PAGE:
"I do not at all know what I should do."
Translation:Jag vet inte alls vad jag ska göra.
Just a slight one - "that which" means there is something you should do, but you don't know what it is. On the other hand, with "what" you don't know if there's anything you can do either. Typically in practise, though, "what" tends to cover both in normal conversation. :)
So, first, borde is accepted now (7 months after this conversation), but second, whether what you're saying is linguistically true or not this sentence to me would always mean there's some choice to make - something that can or should be done - but I either don't know what the options are or which path to follow. If I don't know whether there's anything at all to be done I would say "I don't know what I can do".
I think there are a lot of chapters without any explanation whatsoever. Adverbs used with present that should be translated with would and an adverb, etc.
The grammatical explanation are too scarce to be able to follow the exercises or understand why there is one way of using it and not another.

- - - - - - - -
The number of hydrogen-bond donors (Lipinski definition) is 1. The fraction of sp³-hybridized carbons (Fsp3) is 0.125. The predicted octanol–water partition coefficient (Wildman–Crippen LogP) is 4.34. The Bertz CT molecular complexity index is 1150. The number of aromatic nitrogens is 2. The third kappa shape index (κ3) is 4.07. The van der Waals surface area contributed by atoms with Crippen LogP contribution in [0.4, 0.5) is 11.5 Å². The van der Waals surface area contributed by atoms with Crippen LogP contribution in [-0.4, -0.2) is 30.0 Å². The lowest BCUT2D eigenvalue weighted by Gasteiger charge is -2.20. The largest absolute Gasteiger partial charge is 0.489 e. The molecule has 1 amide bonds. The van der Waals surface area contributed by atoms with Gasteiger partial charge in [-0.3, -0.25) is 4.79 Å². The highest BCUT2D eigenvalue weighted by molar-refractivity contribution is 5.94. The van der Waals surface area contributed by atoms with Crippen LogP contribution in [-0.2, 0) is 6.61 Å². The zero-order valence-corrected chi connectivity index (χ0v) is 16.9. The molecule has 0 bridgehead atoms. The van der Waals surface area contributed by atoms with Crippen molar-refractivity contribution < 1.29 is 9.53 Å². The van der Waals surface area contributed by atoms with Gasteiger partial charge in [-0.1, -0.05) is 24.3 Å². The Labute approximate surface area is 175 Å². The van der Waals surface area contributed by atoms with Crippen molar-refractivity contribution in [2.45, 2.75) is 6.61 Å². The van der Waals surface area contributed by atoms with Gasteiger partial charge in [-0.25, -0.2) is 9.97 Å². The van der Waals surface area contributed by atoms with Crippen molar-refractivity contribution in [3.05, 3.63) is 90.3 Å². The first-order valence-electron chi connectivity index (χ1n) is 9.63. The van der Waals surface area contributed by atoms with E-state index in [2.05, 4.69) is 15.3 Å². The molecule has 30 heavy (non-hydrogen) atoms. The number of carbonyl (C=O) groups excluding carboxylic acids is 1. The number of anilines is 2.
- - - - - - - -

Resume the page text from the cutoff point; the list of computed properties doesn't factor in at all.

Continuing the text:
You may have to be more clear about that .. ska translates to both will and should .. with will there no obligation. And kommer att is equivalent to ska in the meaning of will or isn't it?
I know I shouldn't take another cookie, but will I or won't I? Jag vet att jag borde inte ta andra kaka, men ska jag eller inte?
The sentence in this lesson seems to imply the speaker either faces a dilemma (possibly ethical) or is just too lame to come up with something to do. So there is an active choice or a perceived lack of options to actively choose from. I guess that's the meaning of will/should that translates to ska.
Jag vet inte vad jag ska göra. I do not know what I will or should do by choice.
Jag vet inte vad jag kommer att göra. I don't know what I'll be doing at some time in the future, därför att det kommer som det kommer.